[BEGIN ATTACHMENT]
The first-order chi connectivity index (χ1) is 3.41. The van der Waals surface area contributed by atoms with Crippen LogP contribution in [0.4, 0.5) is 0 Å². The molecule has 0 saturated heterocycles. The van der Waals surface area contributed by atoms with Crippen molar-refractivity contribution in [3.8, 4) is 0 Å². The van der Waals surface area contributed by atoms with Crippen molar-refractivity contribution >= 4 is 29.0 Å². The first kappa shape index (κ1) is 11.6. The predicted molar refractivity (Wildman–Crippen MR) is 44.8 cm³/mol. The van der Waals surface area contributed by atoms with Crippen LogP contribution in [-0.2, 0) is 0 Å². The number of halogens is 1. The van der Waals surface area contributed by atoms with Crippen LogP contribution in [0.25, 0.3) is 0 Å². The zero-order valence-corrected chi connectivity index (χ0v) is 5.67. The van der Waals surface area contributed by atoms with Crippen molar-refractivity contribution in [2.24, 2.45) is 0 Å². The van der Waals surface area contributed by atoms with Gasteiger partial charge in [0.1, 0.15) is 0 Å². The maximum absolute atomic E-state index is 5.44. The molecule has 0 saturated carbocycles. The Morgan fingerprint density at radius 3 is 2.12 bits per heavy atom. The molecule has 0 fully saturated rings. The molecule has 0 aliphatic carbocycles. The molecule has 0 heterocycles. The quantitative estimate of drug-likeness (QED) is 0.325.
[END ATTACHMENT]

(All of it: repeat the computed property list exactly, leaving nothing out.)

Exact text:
The first-order chi connectivity index (χ1) is 3.41. The van der Waals surface area contributed by atoms with Crippen LogP contribution in [0.4, 0.5) is 0 Å². The molecule has 0 saturated heterocycles. The van der Waals surface area contributed by atoms with Crippen molar-refractivity contribution in [3.8, 4) is 0 Å². The van der Waals surface area contributed by atoms with Crippen molar-refractivity contribution >= 4 is 29.0 Å². The first kappa shape index (κ1) is 11.6. The predicted molar refractivity (Wildman–Crippen MR) is 44.8 cm³/mol. The van der Waals surface area contributed by atoms with Crippen LogP contribution in [-0.2, 0) is 0 Å². The number of halogens is 1. The van der Waals surface area contributed by atoms with Crippen LogP contribution in [0.25, 0.3) is 0 Å². The zero-order valence-corrected chi connectivity index (χ0v) is 5.67. The van der Waals surface area contributed by atoms with Crippen molar-refractivity contribution in [2.24, 2.45) is 0 Å². The van der Waals surface area contributed by atoms with Gasteiger partial charge in [0.1, 0.15) is 0 Å². The maximum absolute atomic E-state index is 5.44. The molecule has 0 saturated carbocycles. The Morgan fingerprint density at radius 3 is 2.12 bits per heavy atom. The molecule has 0 fully saturated rings. The molecule has 0 aliphatic carbocycles. The molecule has 0 heterocycles. The quantitative estimate of drug-likeness (QED) is 0.325.